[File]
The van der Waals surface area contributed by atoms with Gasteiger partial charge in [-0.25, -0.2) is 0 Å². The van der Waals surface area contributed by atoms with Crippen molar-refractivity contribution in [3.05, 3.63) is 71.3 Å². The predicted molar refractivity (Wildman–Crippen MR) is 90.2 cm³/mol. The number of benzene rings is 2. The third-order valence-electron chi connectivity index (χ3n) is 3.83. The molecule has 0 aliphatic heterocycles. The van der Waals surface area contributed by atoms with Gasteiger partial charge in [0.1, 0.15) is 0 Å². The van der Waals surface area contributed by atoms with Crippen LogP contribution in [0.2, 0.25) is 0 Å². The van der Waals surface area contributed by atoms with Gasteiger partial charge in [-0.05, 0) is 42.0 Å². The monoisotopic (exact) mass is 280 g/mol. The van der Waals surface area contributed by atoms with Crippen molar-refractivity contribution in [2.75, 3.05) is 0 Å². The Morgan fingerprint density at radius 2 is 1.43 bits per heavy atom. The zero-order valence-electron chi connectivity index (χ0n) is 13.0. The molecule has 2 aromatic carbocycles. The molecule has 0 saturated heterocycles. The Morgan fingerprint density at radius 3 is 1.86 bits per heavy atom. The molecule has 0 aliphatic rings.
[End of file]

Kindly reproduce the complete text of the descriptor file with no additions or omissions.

The van der Waals surface area contributed by atoms with Gasteiger partial charge in [-0.25, -0.2) is 0 Å². The van der Waals surface area contributed by atoms with Crippen molar-refractivity contribution in [3.05, 3.63) is 71.3 Å². The predicted molar refractivity (Wildman–Crippen MR) is 90.2 cm³/mol. The number of benzene rings is 2. The third-order valence-electron chi connectivity index (χ3n) is 3.83. The molecule has 0 aliphatic heterocycles. The van der Waals surface area contributed by atoms with Gasteiger partial charge in [0.1, 0.15) is 0 Å². The van der Waals surface area contributed by atoms with Crippen LogP contribution in [0.2, 0.25) is 0 Å². The van der Waals surface area contributed by atoms with Gasteiger partial charge in [-0.05, 0) is 42.0 Å². The monoisotopic (exact) mass is 280 g/mol. The van der Waals surface area contributed by atoms with Crippen molar-refractivity contribution in [2.75, 3.05) is 0 Å². The Morgan fingerprint density at radius 2 is 1.43 bits per heavy atom. The zero-order valence-electron chi connectivity index (χ0n) is 13.0. The molecule has 2 aromatic carbocycles. The molecule has 0 saturated heterocycles. The Morgan fingerprint density at radius 3 is 1.86 bits per heavy atom. The molecule has 0 aliphatic rings.